How could a seemingly vibrant company fall apart so quickly and wind up heading to bankruptcy?
Jan 10, 2016 @ 12:01 am | Investment News
By Bruce Kelly
Nicholas Schorsch and his partners a year and a half ago grossed nearly $100 million by selling shares of RCS Capital Corp., the soon-to-be defunct brokerage holding company he founded and that announced last Monday it would file a pre-arranged bankruptcy reorganization later this month.
Meanwhile, RCAP shareholders, including plenty of Cetera Financial Group advisers who bought $22 million in common shares of RCAP under a stock purchase program in 2014, have wound up with bupkis.
Cetera, a brokerage network of 9,500 financial advisers, is currently the largest asset remaining inside RCAP.work of 9,500 financial advisers, is currently the largest asset remaining inside RCAP.
(Related read: How Nicholas Schorsch lost his mojo)
To be fair, Mr. Schorsch and his partners have also taken a severe financial hit with the collapse of RCAP. Their 30 million shares of common stock in the company have been wiped out. A year ago, those same shares would have been worth close to $330 million. And he recently put back $37 million of his own money to keep RCAP afloat, to no avail.
One Cetera adviser was left with a bitter taste last week after RCAP announced it had reached an agreement with a majority of its lenders to enter bankruptcy, which will eliminate the common and preferred equity of the company.
“If you’re asking me as a stockholder, I feel lied to, used and taken advantage of,” said the Cetera adviser, who bought RCAP shares under the stock warrant program. “I’m taking my life’s work and starting over again,” said the adviser, who asked not to be identified but said that he had invested a six-figure amount in RCAP shares.
How did this happen? How could a seemingly robust and vibrant company fall apart so quickly and wind up heading to bankruptcy?
RCAP insiders and associates of Mr. Schorsch would likely point to a series of events that lined up to cool the sale of nontraded real estate investment trusts. Most significant, they would argue, has been the Financial Industry Regulatory Authority Inc.’s new customer statement rule that will bring more transparency to the pricing of nontraded REITs. Also, the Department of Labor’s push to a fiduciary standard has been a blow. As it stands in its most recent proposal, that DOL rule would eliminate illiquid investments such as nontraded REITs from retail retirement accounts.
Realty Capital Securities, the wholesale brokerage inside RCAP that sold the REITs, also had a series of severe and embarrassing setbacks.
For example, in November the Massachusetts Securities Division charged Realty Capital with proxy fraud. Realty Capital settled the allegations weeks later for $3 million and said it was closing up shop.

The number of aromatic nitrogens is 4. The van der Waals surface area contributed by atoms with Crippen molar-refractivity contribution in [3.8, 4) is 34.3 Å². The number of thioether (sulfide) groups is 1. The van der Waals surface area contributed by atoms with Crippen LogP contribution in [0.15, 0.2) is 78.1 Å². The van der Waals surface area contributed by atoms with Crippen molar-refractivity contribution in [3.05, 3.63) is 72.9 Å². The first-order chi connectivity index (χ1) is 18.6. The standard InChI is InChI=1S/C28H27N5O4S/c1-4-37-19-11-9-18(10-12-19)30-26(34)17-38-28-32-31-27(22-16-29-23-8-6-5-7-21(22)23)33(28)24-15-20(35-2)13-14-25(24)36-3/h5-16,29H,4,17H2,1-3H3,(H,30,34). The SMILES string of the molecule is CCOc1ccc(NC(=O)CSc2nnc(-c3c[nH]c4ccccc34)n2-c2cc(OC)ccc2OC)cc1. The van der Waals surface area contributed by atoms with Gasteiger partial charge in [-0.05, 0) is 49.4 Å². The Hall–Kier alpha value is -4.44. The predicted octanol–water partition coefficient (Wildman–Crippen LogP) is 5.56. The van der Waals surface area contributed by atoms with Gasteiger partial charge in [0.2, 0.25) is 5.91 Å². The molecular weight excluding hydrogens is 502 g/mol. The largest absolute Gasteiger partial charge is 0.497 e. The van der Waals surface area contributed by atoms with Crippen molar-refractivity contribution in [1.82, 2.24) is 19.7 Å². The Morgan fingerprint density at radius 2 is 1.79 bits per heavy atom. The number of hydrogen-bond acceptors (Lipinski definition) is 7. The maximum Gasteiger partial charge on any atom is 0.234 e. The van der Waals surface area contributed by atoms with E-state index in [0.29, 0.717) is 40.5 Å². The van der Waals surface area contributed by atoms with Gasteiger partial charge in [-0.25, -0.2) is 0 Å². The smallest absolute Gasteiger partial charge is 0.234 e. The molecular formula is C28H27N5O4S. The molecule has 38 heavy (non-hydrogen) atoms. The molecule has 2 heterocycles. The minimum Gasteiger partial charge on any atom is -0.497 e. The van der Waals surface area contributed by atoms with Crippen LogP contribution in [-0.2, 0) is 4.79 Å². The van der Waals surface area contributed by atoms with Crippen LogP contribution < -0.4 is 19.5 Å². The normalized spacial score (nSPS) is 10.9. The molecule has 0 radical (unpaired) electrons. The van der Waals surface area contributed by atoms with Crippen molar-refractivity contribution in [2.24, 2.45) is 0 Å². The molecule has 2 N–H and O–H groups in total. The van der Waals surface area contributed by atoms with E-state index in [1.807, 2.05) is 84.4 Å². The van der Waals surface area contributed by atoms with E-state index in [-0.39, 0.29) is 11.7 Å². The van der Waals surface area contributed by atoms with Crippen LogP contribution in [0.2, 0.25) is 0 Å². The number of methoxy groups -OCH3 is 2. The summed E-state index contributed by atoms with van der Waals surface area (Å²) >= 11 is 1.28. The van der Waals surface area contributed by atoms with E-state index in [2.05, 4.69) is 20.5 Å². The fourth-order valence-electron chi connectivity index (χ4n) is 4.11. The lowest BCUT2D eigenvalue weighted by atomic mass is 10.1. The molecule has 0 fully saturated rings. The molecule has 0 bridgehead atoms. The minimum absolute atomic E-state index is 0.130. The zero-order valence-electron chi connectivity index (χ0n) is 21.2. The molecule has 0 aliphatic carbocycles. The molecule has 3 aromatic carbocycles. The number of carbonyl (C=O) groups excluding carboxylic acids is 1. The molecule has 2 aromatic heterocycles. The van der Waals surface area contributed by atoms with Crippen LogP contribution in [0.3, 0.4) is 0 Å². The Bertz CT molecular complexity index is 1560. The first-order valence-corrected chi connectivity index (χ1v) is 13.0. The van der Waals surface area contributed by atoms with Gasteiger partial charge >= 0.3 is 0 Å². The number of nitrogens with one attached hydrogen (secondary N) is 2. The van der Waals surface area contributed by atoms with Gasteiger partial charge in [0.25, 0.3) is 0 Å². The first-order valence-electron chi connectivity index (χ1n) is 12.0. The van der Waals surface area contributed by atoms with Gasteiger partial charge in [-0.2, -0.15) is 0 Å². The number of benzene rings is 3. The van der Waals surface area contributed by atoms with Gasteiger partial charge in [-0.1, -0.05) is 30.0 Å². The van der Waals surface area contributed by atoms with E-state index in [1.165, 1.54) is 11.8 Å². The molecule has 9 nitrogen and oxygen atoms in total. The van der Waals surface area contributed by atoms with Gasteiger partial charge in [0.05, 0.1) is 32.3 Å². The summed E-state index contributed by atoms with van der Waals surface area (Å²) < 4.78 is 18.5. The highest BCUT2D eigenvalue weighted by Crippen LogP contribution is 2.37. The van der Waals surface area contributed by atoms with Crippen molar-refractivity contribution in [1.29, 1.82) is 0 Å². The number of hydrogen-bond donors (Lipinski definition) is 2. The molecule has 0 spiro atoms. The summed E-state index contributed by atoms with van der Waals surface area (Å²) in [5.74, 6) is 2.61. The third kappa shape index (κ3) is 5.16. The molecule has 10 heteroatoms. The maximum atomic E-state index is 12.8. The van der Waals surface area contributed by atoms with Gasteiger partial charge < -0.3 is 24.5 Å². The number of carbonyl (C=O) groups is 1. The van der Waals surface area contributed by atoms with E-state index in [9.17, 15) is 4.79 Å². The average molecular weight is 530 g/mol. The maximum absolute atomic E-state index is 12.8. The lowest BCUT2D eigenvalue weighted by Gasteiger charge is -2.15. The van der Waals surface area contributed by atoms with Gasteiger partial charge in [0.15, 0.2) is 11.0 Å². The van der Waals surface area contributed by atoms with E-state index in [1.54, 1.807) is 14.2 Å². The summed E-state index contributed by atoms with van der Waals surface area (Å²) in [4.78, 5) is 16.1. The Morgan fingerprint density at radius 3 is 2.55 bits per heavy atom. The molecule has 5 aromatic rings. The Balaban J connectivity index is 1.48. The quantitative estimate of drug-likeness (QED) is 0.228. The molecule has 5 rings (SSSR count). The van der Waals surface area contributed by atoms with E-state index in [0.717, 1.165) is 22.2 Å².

Through a spokesman, Mr. Schorsch declined to comment for this column.
Let’s back up a few years, to 2012 and 2013, when Mr. Schorsch, at the time the executive chairman of RCAP and the CEO of AR Capital, was riding high. A handful of nontraded REITS he controlled and ran as CEO were merging and posting heady returns.
Investors were happy, and their financial advisers were ecstatic. After one Schorsch-controlled REIT merged or was acquired, financial advisers often rolled investor money from that REIT into the next line of Schorsch-sponsored deals, collecting fat commissions all along the way.
PUT INVESTORS FIRST
At the time, Mr. Schorsch routinely preached the necessity and importance of putting investors first when it came to nontraded REITs. In interviews, he insisted, stressed and emphasized that he and his partners would only get paid after investors who owned AR Capital REITs.
The history of RCAP, a brokerage holding company and not a REIT, shows the opposite. While plenty made money trading the stock, there were also plenty of losers. One investor, the hedge fund Luxor Capital, bought at least $250 million of RCAP preferred shares and convertible notes that are now at risk of being worthless.
Mr. Schorsch and his partners, including William Kahane, sold some of their RCAP shares in 2014, during the peak of Mr. Schorsch’s blaze of celebrity.
Realty Capital Securities had just posted a record year in 2013 with $8.6 billion in sales of nontraded REITs, the bread and butter investment product that laid the foundation for Mr. Schorsch’s empire and personal wealth.
RCAP then went on a borrowing binge, facilitated by the same group of lenders who are slated to own Cetera after RCAP’s bankruptcy concludes. RCAP in April 2014 had just completed the acquisition of Cetera, spending $1.1 billion in mostly borrowed cash building out the network.
According to a filing with the Securities and Exchange Commission, Mr. Schorsch and his partners sold five million shares of class A common stock in a private offering in June 2014, grossing $95.2 million. (Without knowing their original investment, it is impossible to say what their profit was.)
At the time, RCAP shares were trading at about $20, and the company had a market capitalization close to $1.84 billion.
In the summer of 2014, RCAP was also selling shares to advisers. Some of those advisers thought it was a way to invest in themselves. Turns out, they were wrong.
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Blue Vault is just what advisors need to size up the different offerings in the nontraded REIT market. Just as importantly, it’s what the industry needs to encourage best practices among REITs.